DHS Special Report | Coast Guard secures facilities with biometrics, RFID system

QUICK CHECK: At Fort Lewis, servicemen use handheld scanners to scan the RapidGate ID cards, which employees obtain after enrolling at a self-service kiosk.

To understand the promise biometrics and radio frequency identification technology hold for the Homeland Security Department, look no further than two Coast Guard facilities'one in the District of Columbia and one in Washington state.

At Coast Guard headquarters in D.C., a voluntary program'which both campuses use'called RapidGate lets vendors gain easier access to the facility by voluntarily registering for a biometric identification card.

Since November, RapidGate has helped the D.C. campus identify three potential vendor employees who had served time for murder, one registered sex offender, two working under false names and others with multiple identities or who had lied about their criminal history, said Wayne Truax, Coast Guard's chief of security and safety for the headquarters support command in Washington.

'We get a better grade of contractor,' by using RapidGate, Truax said. 'These are people who work in our building, and we need to have a level of trust.'

Meanwhile, at the the Army's Fort Lewis, Wash., facility, where the Coast Guard implemented RapidGate, which uses both biometrics and RFID to track vendors, said Steven Larson, chief executive officer and chairman of Eid Passport Inc. of Portland, Ore., the company hired under a five-year contract to install the system.

Fort Lewis officials declined to be interviewed for the story.

Larson said Fort Lewis, which has been using RapidGate for two years, is using biometrics to authenticate and identify vendors, and RFID to track vehicles. The RFID tag is connected to a vendor's vehicle so the Coast Guard knows when it enters or leaves the facility.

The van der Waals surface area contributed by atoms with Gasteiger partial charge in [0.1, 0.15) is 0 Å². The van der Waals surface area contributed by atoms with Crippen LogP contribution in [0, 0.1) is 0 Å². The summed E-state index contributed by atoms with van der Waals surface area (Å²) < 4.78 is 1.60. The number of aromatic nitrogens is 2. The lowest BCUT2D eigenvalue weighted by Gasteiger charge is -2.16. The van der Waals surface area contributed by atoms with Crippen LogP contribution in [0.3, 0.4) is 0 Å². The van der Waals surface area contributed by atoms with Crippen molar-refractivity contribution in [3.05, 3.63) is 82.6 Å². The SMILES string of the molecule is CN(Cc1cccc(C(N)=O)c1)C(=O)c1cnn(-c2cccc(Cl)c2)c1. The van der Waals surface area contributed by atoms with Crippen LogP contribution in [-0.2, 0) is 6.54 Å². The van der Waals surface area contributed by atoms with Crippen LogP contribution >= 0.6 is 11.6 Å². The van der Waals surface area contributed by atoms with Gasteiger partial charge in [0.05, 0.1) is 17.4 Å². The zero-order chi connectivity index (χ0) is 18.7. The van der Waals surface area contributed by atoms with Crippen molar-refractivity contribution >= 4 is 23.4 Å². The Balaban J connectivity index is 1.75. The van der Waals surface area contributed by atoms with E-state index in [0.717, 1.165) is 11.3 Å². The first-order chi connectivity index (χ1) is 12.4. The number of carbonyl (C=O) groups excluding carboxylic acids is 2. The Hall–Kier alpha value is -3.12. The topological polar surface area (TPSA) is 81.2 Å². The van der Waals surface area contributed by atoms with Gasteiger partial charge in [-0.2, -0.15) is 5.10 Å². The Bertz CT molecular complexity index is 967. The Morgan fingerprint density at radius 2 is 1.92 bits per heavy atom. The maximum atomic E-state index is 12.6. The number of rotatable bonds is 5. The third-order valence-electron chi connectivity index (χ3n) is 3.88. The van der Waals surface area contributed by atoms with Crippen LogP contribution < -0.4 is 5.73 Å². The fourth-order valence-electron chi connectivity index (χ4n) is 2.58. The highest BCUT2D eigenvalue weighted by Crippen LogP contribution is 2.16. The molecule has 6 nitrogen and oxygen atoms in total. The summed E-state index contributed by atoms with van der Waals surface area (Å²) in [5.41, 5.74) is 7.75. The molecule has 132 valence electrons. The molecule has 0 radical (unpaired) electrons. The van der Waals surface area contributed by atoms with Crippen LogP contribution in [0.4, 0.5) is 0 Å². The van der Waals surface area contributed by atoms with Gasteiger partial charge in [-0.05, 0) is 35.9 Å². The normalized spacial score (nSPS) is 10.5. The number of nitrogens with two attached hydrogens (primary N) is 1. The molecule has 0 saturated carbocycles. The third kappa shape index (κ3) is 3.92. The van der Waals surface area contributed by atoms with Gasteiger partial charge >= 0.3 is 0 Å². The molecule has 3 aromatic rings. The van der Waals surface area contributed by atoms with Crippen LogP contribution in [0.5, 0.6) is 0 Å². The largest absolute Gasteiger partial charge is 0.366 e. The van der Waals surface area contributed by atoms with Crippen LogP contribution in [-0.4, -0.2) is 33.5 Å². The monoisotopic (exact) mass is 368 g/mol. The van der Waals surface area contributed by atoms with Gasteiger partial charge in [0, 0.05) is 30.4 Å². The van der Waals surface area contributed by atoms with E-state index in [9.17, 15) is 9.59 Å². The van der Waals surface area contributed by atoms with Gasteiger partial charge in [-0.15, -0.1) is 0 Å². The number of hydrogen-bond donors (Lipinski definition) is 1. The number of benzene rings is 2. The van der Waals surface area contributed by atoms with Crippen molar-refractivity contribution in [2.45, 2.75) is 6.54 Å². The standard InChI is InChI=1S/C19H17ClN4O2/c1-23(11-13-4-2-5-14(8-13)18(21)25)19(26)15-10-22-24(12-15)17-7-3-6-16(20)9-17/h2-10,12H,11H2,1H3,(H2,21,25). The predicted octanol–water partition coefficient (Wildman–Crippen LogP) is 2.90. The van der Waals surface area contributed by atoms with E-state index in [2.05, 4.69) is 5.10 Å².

'There is constant exception reporting if someone didn't leave,' Larson said. 'The key is to always make certain that there is a clean ingress and egress for different vehicles that come onto the base.'

The ins and outs

Vendors at both sites must apply to become a part of RapidGate, and employees go through a background check. The Coast Guard collects employees' fingerprints and takes their pictures at a self-enrollment kiosk. After passing the background check, employees are issued cards.

The vendor's badge also has an RFID tag attached to it, so when the vendor enters the base, a notation is recorded in the database. That same record must be closed out when the vendor leaves the base, Larson added.

About 700 vendors and 4,000 badgeholders enter Fort Lewis every day, and Larson said vendors can enter in as little as 12 seconds.

In D.C., about 100 vendors and 550 card holders use RapidGate, which the Coast Guard runs in parallel with its physical-access control system, called Maxxess.

Truax said vendors who do not normally need clearances go through RapidGate, while others who do need clearances go through Maxxess.

He said with the systems running in parallel, the building is more secure.
'If a vendor is fired or quits but doesn't turn in their ID, within 30 seconds we can kill their access,' he said.

Larson said the cost of the program is covered by the fees vendors pay to register. He said the program, including the use of RFID, likely will be expanded to other facilities.


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